Devil’s Advocate: Is the political innovation obsession a giant waste of money?


This article was originally published for Delimiter Members only. In late September 2016, Delimiter ceased publishing new articles. Because of a number of operational and other factors associated with this decision, we subsequently withdrew membership articles from publication. If you would like to see a copy of this article, please contact Delimiter directly with your request. Requests by Delimiter Members will be granted. We will consider all other requests on their merits.


  1. Yeah Renai. You have a point about start ups. I watched a video on Pluralsight last year on Startups. The author who had spent decades in Silicon Valley said that startups have at best a 90% chance of failing. Moreover venture capitalists, he said, know this and expect 9/10 of the time to see a startup failure.

  2. After thinking about it, I have decided that the innovative culture, knowledge and experience gained from failures is most likely worth it as those 20 something’s move on to more stable areas of industries and take the lessons learned with them.

  3. I’m a technology “start up” business. I’m profitable and growing very well.

    I think you are missing the point though. The government has NOTHING for businesses like mine. We would like some subsidies like being able to inhabit unused government offices, free tickets to start up conferences, assistance to employ others – similar to learning a trade.

    I’m going to change the world, however, I don’t need angel funding, VC funding etc. I hope to never take it.

    However, the government aren’t aiming at businesses like mine. They’re wanting overseas investors to dump millions into start ups who are going to be the next Google. That’s “apparently” good for the economy – not sure what happens when the VC’s want to take their returns offshore. But I think that’s what they’re aiming at.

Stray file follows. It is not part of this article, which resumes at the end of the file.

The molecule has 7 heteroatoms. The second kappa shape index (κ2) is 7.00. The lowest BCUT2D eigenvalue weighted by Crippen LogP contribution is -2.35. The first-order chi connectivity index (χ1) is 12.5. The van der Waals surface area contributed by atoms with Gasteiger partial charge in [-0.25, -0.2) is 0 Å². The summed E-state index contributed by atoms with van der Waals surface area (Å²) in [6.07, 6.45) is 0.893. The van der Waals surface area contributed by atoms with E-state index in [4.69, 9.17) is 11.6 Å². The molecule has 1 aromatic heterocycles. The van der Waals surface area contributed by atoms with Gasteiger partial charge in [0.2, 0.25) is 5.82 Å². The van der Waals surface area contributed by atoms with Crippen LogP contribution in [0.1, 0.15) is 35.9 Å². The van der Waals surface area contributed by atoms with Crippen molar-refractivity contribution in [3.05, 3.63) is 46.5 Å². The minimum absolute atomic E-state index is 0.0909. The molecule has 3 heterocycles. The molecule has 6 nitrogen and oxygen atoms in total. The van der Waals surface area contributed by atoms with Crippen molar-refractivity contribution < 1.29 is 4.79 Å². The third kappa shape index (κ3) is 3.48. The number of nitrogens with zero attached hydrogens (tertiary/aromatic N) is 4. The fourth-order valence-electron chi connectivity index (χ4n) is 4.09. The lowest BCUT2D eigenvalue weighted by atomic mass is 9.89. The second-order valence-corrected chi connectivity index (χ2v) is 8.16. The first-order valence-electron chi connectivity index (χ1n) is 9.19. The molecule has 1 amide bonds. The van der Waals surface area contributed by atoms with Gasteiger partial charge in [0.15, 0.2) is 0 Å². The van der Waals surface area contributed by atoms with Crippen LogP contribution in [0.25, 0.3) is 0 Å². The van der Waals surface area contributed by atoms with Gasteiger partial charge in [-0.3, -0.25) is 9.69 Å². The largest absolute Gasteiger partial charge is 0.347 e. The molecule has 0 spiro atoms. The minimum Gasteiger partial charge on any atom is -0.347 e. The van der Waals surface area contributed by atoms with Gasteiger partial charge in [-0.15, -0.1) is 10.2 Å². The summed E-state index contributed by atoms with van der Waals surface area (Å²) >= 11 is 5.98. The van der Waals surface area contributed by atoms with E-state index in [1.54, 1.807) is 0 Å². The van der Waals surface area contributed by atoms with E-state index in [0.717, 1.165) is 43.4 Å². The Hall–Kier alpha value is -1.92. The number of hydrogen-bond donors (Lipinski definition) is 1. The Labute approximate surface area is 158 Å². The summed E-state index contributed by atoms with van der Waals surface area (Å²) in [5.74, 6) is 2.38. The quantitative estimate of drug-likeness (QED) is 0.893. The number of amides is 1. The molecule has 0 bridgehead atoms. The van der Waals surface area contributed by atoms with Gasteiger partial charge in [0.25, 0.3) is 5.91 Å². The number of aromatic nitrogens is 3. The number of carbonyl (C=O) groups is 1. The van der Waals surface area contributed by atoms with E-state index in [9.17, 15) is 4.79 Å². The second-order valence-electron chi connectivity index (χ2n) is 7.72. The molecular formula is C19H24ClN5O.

4. The critical issue for every country is how to continually create new jobs to replace the industries and jobs that are being disrupted by ongoing changes in technology, consumer demand, patterns of trade, etc. Australia’s high standard of living is inevitably dependent on our ability to both improve productivity as well as to innovate in ways that drives new job creation. Investments in research and education are important as drivers of such improvement, supported by relevant regulatory and tax changes.

    For a detailed look at how startups create employment, have a look at the Sept. 2015 report, “The employment dynamics of Australian entrepreneurship” by Luke Hendrickson, Stan Bucifal, Antonio Balaguer and David Hansell,

    This report focus on “startups” in the broader sense of any firm that is less than two years old.

    Key points from the report include:

    “ As firms age they contribute less to job creation and more to job destruction. Young firms in Australia contribute disproportionately to net job creation. Although employing a small fraction of the Australian workforce (15 per cent), young SMEs generated the largest share of total job creation (40 per cent) in the economy. ”

    “ For every 100 existing jobs in Australia in any given year, start-ups will, on average, add 5 jobs within the following three years. ”

    “ Over the period 2006–2011 we estimate that 1.04 million full time equivalent (FTE) jobs were added to the economy. Start-ups (firms aged 0–2 years) added 1.44 million FTE jobs to the economy whereas older firms (3+ years) shed around 400,000 FTE jobs over the same period. ”

    “ Australia has relatively high start-up activity but this activity has been declining. The employment generated per start-up is low compared with other OECD countries.”

Comments are closed.